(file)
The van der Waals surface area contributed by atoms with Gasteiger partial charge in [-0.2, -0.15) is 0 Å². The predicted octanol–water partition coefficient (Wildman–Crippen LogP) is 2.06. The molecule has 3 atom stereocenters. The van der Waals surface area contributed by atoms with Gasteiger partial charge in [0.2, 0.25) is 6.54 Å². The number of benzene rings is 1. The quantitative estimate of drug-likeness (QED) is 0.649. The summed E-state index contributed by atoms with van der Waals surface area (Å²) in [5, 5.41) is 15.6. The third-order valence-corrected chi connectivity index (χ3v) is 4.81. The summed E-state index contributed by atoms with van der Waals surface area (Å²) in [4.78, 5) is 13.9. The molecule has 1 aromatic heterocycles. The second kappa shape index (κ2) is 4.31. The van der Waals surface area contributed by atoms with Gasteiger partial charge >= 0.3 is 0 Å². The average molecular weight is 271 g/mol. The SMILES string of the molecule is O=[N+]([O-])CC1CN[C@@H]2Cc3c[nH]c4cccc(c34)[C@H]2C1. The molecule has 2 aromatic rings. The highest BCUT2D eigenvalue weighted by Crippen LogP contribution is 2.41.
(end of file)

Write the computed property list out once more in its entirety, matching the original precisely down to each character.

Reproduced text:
The van der Waals surface area contributed by atoms with Gasteiger partial charge in [-0.2, -0.15) is 0 Å². The predicted octanol–water partition coefficient (Wildman–Crippen LogP) is 2.06. The molecule has 3 atom stereocenters. The van der Waals surface area contributed by atoms with Gasteiger partial charge in [0.2, 0.25) is 6.54 Å². The number of benzene rings is 1. The quantitative estimate of drug-likeness (QED) is 0.649. The summed E-state index contributed by atoms with van der Waals surface area (Å²) in [5, 5.41) is 15.6. The third-order valence-corrected chi connectivity index (χ3v) is 4.81. The summed E-state index contributed by atoms with van der Waals surface area (Å²) in [4.78, 5) is 13.9. The molecule has 1 aromatic heterocycles. The second kappa shape index (κ2) is 4.31. The van der Waals surface area contributed by atoms with Gasteiger partial charge >= 0.3 is 0 Å². The average molecular weight is 271 g/mol. The SMILES string of the molecule is O=[N+]([O-])CC1CN[C@@H]2Cc3c[nH]c4cccc(c34)[C@H]2C1. The molecule has 2 aromatic rings. The highest BCUT2D eigenvalue weighted by Crippen LogP contribution is 2.41.